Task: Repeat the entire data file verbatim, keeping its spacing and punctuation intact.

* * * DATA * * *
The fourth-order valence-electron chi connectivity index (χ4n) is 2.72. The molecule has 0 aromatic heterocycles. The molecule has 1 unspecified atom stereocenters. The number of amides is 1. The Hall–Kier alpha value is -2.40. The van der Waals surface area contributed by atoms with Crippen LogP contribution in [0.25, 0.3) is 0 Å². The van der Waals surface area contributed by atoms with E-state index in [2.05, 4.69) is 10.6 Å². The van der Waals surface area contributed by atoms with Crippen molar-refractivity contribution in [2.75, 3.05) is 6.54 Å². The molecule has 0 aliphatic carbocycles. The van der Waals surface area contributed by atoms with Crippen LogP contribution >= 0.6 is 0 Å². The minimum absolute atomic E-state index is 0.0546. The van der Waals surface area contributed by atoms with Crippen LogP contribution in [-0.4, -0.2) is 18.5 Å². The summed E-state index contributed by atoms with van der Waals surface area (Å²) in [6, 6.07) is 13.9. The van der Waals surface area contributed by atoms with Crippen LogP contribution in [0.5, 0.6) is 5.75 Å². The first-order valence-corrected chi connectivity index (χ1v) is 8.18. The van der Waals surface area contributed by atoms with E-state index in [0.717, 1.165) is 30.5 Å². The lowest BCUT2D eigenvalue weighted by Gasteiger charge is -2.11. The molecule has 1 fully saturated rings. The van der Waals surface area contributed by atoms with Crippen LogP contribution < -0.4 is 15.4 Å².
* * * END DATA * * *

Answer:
The fourth-order valence-electron chi connectivity index (χ4n) is 2.72. The molecule has 0 aromatic heterocycles. The molecule has 1 unspecified atom stereocenters. The number of amides is 1. The Hall–Kier alpha value is -2.40. The van der Waals surface area contributed by atoms with Crippen LogP contribution in [0.25, 0.3) is 0 Å². The van der Waals surface area contributed by atoms with E-state index in [2.05, 4.69) is 10.6 Å². The van der Waals surface area contributed by atoms with Crippen molar-refractivity contribution in [2.75, 3.05) is 6.54 Å². The molecule has 0 aliphatic carbocycles. The van der Waals surface area contributed by atoms with Crippen LogP contribution >= 0.6 is 0 Å². The minimum absolute atomic E-state index is 0.0546. The van der Waals surface area contributed by atoms with Crippen LogP contribution in [-0.4, -0.2) is 18.5 Å². The summed E-state index contributed by atoms with van der Waals surface area (Å²) in [6, 6.07) is 13.9. The van der Waals surface area contributed by atoms with Crippen LogP contribution in [0.5, 0.6) is 5.75 Å². The first-order valence-corrected chi connectivity index (χ1v) is 8.18. The van der Waals surface area contributed by atoms with E-state index in [0.717, 1.165) is 30.5 Å². The lowest BCUT2D eigenvalue weighted by Gasteiger charge is -2.11. The molecule has 1 fully saturated rings. The van der Waals surface area contributed by atoms with Crippen LogP contribution < -0.4 is 15.4 Å².